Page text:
Fabric: I made mine from this terry cloth fabric. I knew my kids wanted robes for post bath, not so much for lounging, so I wanted terry cloth. Turns out it was quite hard to find. I needed something that was not too thin and was nice and soft. I actually ordered a different fabric and had to return it (Thanks to fabric.com for easy returns.) But this fabric was perfect. Also beware, though, terry cloth sheds a lot. It's sort of a mess to work with. Make sure you prewash and clean the lint trap when you are done. Also, because terry cloth tends to shed and fray, you really need to finish the ends well. A serger works great. If you don't have a serger, the bias tape directions in the pattern is another great way to give those ends a really nice finish.

Verdict: Great pattern. Only thing I would change next time around is the pocket placement. I plan on making more. I'm going to try to finish another for my daughter before Christmas, but I ran out of fabric for hers. Plus, I tried on this one and it was so comfy I think I want one for me. I think I can size up a little and add some length and make it work for me, :)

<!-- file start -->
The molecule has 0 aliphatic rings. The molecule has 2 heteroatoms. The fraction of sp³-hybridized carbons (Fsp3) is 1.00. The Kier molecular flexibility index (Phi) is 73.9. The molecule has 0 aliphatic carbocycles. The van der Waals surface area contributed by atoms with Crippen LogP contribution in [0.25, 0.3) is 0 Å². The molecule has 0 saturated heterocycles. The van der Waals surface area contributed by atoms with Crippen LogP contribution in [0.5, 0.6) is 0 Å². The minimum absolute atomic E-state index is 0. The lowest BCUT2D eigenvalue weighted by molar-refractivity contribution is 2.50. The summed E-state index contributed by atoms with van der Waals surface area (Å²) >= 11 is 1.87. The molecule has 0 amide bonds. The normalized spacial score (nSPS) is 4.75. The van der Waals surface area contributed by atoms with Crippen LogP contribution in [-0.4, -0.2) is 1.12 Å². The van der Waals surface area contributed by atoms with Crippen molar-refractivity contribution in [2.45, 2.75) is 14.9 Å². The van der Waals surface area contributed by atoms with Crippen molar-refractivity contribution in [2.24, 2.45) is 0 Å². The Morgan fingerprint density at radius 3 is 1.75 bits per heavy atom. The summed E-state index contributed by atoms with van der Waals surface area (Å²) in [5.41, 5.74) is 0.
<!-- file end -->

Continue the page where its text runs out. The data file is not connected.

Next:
*Affiliate links

Sunday, November 16, 2014

Free Tutorial - Fleece Ear Warmer with Bonus Ponytail Hole

Just in time for Christmas gifting! I'm going to show you how to make these great ear warmers. They are great for any type of cold weather and especially great for active pursuits. They are easy to make and take very little fabric! And as a bonus for those ponytail wearing girls (or guys, that's cool, too) in your life, I'll show you how to make an extra hole to hold that ponytail. For those without a ponytail, you can skip that step.


Make one for everyone on your list this Christmas. Ear warmer for you, ear warmer for you - everyone gets an ear warmer!

Here's how you do it. Be sure to read through all the directions before you start.

SUPPLIES

First, you need to gather your supplies. You will need:

       1. Fleece fabric. My favorite fabric for these is microfleece. It is a little lighter weight and stretchier than other fleece, which is particularly nice for workouts and such. This is the fabric I am using here. Any fleece should work, though. You don't need more than a quarter of a yard and you can probably even get two or three of these out of that. Scraps work great if you have some!

        2. Scissors or rotary cutter

        3. Matching thread